Blue River Environmental photo

Shelby County-based Blue River Environmental and Restoration restored a Louisiana school building after Hurricane Ida struck the Gulf of Mexico a couple weeks ago. The company is also working on three other restoration projects in southeast Louisiana.

Shelby County-based Blue River Environmental and Restoration is down in southeast Louisiana right now working on four restoration projects.

“We’ve done two elementary schools and two hospitals in Louisiana,” said Vice President TJ Morgan. “We’ve got anywhere from 50-200 people on the ground after a disaster.”

Blue River Environmental was founded in 2011 as a sister company to HIS Constructors. Both facilities will be relocated to the Pleasant View area, once the new headquarters building is finished.

HIS Corporation to build headquarters in Moral Township

“It started off as a purely environmental company doing site soil remediation, hazardous chemical cleanup in 2011, when it first started,” Morgan said. “In 2017, we joined a franchise group called DKI, there’s 160 members in the group.”

It’s through this franchise the company was able to assist after Hurricane Ida, Morgan said.

“We were called down by one of our franchise group members to respond initially to a hospital,” he said. “The hurricane hit on Monday, then on Tuesday morning we were on site with roofing crews, an 80-ton crane and supplies, basically to get the roof sealed up so we could start the draining process to get a hold of mold.”

Mold is a huge issue down south, Morgan said. When the power goes out, facilities get so humid mold starts to set almost immediately.

“You need to get in as fast as you can to stabilize the environment to mitigate that mold growth as much as possible, especially in a hospital,” he said.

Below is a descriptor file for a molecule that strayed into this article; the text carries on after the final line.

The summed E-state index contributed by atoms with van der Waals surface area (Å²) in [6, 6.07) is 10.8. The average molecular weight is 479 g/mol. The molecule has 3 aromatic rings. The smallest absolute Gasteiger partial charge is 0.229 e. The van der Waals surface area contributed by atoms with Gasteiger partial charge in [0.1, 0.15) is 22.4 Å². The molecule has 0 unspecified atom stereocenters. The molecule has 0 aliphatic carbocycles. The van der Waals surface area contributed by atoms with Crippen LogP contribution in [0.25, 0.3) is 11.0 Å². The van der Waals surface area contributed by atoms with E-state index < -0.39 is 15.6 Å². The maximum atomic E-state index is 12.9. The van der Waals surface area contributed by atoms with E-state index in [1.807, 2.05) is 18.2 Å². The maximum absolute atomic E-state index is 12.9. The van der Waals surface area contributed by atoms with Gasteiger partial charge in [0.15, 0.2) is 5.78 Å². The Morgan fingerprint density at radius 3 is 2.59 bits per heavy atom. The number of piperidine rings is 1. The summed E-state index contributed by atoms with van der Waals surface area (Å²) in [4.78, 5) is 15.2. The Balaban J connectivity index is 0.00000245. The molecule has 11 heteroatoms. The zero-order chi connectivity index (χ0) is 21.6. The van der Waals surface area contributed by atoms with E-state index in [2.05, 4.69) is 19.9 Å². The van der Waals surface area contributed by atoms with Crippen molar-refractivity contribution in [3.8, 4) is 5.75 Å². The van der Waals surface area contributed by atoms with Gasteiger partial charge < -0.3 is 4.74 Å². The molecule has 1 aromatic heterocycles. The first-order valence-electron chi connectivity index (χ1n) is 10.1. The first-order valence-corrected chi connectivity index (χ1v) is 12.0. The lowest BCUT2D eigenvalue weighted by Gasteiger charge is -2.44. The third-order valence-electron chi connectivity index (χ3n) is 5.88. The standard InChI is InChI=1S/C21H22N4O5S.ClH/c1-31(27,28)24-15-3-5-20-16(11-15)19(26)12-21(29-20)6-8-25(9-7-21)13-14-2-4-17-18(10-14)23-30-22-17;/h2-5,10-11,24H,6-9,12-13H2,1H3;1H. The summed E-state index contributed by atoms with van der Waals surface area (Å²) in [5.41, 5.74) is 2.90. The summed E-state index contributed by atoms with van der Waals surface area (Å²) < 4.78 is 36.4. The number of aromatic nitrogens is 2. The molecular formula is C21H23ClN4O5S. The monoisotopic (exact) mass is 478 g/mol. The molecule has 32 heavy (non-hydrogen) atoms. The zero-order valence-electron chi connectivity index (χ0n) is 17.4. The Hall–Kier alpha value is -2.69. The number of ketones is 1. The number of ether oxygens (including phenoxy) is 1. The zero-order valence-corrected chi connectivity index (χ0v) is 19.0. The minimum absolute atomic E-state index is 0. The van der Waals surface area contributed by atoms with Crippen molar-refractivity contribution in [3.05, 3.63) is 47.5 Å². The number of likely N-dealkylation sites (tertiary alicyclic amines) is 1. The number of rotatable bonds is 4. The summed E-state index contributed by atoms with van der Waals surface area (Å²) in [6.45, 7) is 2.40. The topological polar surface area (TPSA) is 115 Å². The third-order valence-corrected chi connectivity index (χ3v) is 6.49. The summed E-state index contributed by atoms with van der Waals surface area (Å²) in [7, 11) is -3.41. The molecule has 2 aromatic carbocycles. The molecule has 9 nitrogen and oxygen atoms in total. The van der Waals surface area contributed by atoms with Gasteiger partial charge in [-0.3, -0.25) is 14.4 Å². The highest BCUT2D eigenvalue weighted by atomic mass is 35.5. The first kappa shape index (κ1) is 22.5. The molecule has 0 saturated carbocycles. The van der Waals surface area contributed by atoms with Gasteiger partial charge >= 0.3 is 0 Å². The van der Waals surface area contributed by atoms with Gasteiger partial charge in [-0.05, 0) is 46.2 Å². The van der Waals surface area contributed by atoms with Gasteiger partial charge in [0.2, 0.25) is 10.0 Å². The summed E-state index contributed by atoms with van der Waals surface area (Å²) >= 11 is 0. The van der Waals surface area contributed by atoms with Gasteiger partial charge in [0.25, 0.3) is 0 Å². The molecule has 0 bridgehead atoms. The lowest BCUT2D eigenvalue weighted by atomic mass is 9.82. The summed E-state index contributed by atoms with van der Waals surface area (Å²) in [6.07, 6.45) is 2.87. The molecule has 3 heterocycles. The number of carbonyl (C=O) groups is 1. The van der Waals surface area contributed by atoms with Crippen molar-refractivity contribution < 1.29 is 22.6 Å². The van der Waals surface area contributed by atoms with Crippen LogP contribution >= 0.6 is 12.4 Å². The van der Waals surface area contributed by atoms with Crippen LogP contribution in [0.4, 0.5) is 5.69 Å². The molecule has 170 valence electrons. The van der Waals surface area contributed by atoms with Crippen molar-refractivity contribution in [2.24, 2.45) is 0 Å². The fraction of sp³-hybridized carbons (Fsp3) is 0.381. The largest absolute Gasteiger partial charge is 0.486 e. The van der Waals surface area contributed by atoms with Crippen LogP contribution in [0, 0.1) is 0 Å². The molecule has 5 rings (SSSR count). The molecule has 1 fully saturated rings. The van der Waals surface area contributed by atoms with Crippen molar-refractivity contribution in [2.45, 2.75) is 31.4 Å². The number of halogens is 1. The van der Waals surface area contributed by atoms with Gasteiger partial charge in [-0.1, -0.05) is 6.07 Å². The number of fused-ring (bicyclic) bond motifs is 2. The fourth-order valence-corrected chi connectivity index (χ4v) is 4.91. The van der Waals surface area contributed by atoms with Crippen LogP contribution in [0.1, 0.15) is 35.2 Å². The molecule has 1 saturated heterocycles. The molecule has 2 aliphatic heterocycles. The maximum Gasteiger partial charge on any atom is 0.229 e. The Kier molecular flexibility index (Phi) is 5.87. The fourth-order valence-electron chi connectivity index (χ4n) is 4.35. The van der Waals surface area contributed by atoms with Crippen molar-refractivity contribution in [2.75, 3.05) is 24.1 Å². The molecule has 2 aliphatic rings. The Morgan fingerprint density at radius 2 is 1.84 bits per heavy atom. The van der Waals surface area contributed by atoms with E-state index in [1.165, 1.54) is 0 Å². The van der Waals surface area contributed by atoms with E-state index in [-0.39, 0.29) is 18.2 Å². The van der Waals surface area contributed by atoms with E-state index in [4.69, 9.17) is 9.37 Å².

There’s three to four weeks left in this project. Blue River Environmental and Restoration focuses on stabilizing the environment and completes interior demolition for a different construction company to complete the restoration.

“The portion we do takes anywhere from a week to two months,” Morgan said. “It depends on when the power comes back, how much water was in the building, how many floors the building has.”

After arriving to complete this hospital, the company was able to secure three more restoration projects – two elementary schools and another hospital.

“One of the schools we’re almost complete with and then the second one is about halfway done,” Morgan said.

The second hospital will take a little bit longer. This hospital is still operating, so the company has to coordinate with the hospital staff to get patients moved off a floor so they can get in and do their work.

“We have to do it floor by floor by floor because the hospital still has to maintain operations while we do our work,” Morgan said. This hospital has eight floors.

Morgan expects Blue River Environmental and Restoration to be in Louisiana through the end of the year.

“Unfortunately, there’s a lot of natural disasters in that part of the country right now,” he said. “It seems like every year third quarter (of the year) there’s a major event somewhere in the country.”

For the last six years, the company has responded to some sort of natural disaster in different places all over the country.

“We’ve worked from Chicago to Houston over the past five years,” Morgan said. “A lot of hurricane response. We were down in Texas for the outlier freeze they had. We worked on a college down there.”

The company has a natural disaster response team in place. Its five full-time members (who are not just based in Indiana) are ready to go when disaster strikes.

“Basically, starting about September, it’s kind of like mobilizing the military,” Morgan said. “We have a whole group of campers, semi trucks, pickup trucks with equipment. We’re moving around the county from 3-6 months. … When we get to the location, we staff up with a few labor companies. They are on the road half the year basically.”

Blue River Environmental has the capability to be in multiple places at once, but it doesn’t happen often. In 2020, they were in Houston and New Orleans at the same time. New Orleans got hit with a hurricane and Houston was hit with a freeze.

“We have 5-6 people dedicated to this stuff,” Morgan said. “Our other people are willing to travel and we can move a lot of resources really quickly. People who don’t normally travel, we can surge an area if we need to.”